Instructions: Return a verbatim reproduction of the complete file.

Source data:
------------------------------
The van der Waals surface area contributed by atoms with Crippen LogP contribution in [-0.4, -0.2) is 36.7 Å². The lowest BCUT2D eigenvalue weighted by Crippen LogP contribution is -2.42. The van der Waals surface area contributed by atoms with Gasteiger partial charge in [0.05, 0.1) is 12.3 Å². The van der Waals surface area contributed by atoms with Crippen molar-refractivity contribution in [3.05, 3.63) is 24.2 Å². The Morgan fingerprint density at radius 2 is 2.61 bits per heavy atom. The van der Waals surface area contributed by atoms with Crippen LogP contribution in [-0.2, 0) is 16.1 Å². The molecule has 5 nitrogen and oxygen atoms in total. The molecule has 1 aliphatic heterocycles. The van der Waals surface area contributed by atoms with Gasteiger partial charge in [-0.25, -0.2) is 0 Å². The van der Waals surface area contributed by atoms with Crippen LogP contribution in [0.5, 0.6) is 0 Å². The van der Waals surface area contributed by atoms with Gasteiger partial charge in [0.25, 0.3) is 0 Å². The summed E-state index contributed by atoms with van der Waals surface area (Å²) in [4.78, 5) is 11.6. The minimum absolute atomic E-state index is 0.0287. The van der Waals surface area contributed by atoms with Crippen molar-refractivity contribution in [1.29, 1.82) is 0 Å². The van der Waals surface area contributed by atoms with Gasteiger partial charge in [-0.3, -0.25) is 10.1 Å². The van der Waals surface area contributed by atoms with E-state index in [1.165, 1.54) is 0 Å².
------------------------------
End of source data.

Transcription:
The van der Waals surface area contributed by atoms with Crippen LogP contribution in [-0.4, -0.2) is 36.7 Å². The lowest BCUT2D eigenvalue weighted by Crippen LogP contribution is -2.42. The van der Waals surface area contributed by atoms with Gasteiger partial charge in [0.05, 0.1) is 12.3 Å². The van der Waals surface area contributed by atoms with Crippen molar-refractivity contribution in [3.05, 3.63) is 24.2 Å². The Morgan fingerprint density at radius 2 is 2.61 bits per heavy atom. The van der Waals surface area contributed by atoms with Crippen LogP contribution in [-0.2, 0) is 16.1 Å². The molecule has 5 nitrogen and oxygen atoms in total. The molecule has 1 aliphatic heterocycles. The van der Waals surface area contributed by atoms with Gasteiger partial charge in [-0.25, -0.2) is 0 Å². The van der Waals surface area contributed by atoms with Crippen LogP contribution in [0.5, 0.6) is 0 Å². The van der Waals surface area contributed by atoms with Gasteiger partial charge in [0.25, 0.3) is 0 Å². The summed E-state index contributed by atoms with van der Waals surface area (Å²) in [4.78, 5) is 11.6. The minimum absolute atomic E-state index is 0.0287. The van der Waals surface area contributed by atoms with Crippen molar-refractivity contribution in [1.29, 1.82) is 0 Å². The van der Waals surface area contributed by atoms with Gasteiger partial charge in [-0.3, -0.25) is 10.1 Å². The van der Waals surface area contributed by atoms with E-state index in [1.165, 1.54) is 0 Å².